The Curry example’s most valuable sales in descending order were Color Blast, Downtown, Kaboom.
What do we do with this information? It’s hard to say what changed the value of the Downtown and Kaboom between sports and players. Still, with SSPs that rarely are on the market and seldom have competition, the final selling price comes down to simply how much the most passionate collector is willing to pay for the card while it’s available.
Either way, the Color Blasts are hands-down the most valuable of Panini’s big three SSP lineup. They were nearly twice as valuable as the next most expensive card in both cases above.
Translation: If you’re lucky enough to pull one, you’re making bank. If you’re looking to buy one, you better be ready to pony up some cash.
Finally, here’s our countdown of the Top 5 Color Blast Cards ever and why you should consider them. Note: this list is solely the opinion of me, the writer.
Also, note: I usually do a Top 10, but these cards have been around for 2 years. So 10 might be pushing it. Other honorable mentions could include the LaMelo Ball and Anthony Edwards Prizm rookies.
I said the same thing during my review of Kaboom and Downtown. However, the claim still holds: any time you’re lucky enough to get a Color Blast of the GOAT-conversation players, it’s incredibly valuable and arguably worthy of a top-5 spot on this list. The only thing keeping these players from landing higher is that they’re not rookie cards, which adds inherent value.
Zion has been controversial and confusing all year long (2021-22). He is trying to force his way out of New Orleans; he keeps having setbacks to his health, and seeing him in public is like running into a sasquatch. That said, there’s a reality where Zion comes back and has a career that looks like it did last year when Williamson was an absolute force to contend with. If that happens, he could easily be number one on this list.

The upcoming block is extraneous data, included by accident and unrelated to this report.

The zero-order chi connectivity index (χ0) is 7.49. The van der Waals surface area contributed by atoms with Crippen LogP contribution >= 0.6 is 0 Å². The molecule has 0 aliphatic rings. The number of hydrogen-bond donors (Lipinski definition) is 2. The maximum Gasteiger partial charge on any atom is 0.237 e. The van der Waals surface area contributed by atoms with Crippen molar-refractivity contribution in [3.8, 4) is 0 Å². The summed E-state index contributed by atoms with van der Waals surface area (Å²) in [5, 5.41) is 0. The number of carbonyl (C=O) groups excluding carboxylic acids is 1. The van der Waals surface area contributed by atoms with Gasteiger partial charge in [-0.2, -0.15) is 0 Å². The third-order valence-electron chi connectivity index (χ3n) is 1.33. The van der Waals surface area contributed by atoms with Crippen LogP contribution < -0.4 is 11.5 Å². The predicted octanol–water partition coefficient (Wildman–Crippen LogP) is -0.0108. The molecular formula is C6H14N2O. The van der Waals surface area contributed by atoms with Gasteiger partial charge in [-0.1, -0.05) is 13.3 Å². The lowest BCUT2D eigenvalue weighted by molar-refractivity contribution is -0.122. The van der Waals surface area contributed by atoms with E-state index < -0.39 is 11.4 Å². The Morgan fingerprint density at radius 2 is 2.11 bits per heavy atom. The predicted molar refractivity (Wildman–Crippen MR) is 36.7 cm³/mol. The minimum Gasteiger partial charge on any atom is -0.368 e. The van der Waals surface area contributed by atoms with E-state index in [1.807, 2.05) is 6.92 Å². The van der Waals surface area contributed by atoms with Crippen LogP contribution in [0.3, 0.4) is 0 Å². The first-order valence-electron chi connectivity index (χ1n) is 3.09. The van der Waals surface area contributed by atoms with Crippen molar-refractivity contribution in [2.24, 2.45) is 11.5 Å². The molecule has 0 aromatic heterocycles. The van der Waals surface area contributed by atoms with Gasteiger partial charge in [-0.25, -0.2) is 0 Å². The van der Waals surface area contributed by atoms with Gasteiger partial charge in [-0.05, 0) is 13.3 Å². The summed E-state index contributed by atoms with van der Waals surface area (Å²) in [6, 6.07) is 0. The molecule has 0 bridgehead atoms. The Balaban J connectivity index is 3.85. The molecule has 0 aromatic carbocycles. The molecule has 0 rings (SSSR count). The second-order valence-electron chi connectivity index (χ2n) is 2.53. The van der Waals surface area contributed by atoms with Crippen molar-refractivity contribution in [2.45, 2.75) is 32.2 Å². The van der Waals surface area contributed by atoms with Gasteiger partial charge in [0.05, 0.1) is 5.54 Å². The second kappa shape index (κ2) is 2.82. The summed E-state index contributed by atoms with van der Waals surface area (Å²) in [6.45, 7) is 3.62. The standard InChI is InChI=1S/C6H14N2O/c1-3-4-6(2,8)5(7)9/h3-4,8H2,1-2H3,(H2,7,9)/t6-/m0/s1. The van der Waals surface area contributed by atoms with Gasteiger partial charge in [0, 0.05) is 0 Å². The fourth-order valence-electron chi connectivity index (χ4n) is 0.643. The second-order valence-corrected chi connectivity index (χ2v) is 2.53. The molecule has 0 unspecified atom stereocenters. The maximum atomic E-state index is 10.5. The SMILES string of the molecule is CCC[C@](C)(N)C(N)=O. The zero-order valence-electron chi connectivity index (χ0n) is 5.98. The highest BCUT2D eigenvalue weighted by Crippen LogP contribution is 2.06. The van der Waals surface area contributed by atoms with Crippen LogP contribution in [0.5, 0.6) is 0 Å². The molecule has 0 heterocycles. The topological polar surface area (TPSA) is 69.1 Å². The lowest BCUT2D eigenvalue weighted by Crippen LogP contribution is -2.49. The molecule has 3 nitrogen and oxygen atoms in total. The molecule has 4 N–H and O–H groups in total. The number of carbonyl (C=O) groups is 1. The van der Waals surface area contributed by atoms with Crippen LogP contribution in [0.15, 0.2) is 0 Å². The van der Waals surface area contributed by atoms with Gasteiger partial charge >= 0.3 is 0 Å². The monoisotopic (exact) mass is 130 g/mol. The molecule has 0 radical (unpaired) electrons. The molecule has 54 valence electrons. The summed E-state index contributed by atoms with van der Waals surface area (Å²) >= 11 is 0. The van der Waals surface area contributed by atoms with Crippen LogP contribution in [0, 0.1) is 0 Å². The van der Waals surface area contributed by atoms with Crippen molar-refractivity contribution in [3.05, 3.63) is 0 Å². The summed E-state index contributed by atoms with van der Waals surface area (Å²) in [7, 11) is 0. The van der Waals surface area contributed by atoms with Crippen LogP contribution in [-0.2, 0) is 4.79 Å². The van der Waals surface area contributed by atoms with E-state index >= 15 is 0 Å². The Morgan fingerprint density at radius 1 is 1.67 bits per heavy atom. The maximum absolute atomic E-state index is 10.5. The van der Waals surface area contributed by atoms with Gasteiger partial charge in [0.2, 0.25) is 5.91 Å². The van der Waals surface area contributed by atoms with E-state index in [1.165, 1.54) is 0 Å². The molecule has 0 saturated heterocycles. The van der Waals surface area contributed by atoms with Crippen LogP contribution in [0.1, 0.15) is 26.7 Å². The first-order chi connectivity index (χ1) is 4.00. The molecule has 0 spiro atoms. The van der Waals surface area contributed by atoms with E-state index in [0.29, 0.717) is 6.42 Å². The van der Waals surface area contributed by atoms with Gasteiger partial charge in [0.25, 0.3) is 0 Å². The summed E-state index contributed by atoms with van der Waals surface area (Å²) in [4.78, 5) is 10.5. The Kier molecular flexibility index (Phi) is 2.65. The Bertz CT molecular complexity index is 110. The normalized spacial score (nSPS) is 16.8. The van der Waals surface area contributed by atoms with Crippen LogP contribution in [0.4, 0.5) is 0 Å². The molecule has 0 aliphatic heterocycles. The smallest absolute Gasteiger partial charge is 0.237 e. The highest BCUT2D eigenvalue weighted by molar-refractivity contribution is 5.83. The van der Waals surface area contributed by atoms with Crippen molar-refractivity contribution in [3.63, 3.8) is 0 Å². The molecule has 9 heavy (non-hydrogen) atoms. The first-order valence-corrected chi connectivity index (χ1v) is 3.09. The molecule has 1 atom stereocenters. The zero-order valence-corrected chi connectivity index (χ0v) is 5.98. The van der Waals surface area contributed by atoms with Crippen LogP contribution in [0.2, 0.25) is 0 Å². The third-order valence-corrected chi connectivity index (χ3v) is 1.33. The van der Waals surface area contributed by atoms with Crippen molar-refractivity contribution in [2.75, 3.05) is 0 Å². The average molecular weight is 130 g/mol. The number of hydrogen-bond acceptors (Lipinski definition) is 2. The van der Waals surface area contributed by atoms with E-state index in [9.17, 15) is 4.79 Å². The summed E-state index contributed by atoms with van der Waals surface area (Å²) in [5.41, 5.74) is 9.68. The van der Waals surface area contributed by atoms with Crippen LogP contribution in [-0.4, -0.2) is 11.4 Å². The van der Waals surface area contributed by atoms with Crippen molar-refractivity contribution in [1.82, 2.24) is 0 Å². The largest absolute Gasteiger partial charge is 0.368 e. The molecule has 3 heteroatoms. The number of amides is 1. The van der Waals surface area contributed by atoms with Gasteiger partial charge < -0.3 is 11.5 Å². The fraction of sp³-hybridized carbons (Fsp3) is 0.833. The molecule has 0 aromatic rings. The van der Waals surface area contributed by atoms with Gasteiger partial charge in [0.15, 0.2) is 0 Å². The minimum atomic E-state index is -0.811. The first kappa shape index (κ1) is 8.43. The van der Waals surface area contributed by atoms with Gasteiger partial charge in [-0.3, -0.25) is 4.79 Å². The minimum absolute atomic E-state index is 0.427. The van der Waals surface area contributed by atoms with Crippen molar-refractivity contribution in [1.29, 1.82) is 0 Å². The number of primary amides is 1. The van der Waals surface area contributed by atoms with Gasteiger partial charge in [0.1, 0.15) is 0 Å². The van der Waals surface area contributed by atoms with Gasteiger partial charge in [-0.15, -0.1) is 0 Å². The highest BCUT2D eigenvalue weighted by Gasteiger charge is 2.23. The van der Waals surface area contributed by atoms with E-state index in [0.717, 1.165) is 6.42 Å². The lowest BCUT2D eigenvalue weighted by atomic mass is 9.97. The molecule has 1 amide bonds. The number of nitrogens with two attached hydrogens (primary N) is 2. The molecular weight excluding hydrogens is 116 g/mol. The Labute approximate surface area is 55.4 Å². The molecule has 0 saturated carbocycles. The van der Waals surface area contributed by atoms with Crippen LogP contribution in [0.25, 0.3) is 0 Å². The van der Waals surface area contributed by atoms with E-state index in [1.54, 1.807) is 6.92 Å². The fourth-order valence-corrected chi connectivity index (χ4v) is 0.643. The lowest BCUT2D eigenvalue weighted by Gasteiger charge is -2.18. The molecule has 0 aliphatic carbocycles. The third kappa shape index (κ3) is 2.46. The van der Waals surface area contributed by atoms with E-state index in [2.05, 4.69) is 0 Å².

Justin Herbert and Joe Burrow are neck and neck. You could consider them tied for number two if you want to – that’s how close they are. But since Burrow made a magical Super Bowl run and Herbert hasn’t reached the playoffs yet, Burrow probably has the slight edge with most collectors. Either way, lots to love about having a Herbert Color Blast rookie.
Joe Burrow has redefined cool for a new era of football fans after a Super Bowl trip and lots of swag, boosting the value of his Prizm rookies. Is there a world where he never reaches the Super Bowl again? Yes. Absolutely. The AFC is cut-throat. But from what we’ve seen thus far, it’s hard to bet against this young man.
This pick may be a case of recency bias. After all, Morant has been playing like an MVP over the last two months upon me writing this article. If I wrote it in mid-February, Joey B would have the number one spot. But Ja Morant is proving to be explosive, dangerous, and leading a hungry young Grizzlies team to a top seed in the West. If I were to have a color blast card today, Morant would be the one I want most.
Color Blast cards are not only eye-catching, but they’re rare and artful enough to make them long-term holds. So if you’re interested in investing in Color Blasts, it could pay off big time in the future – despite the steep entry price.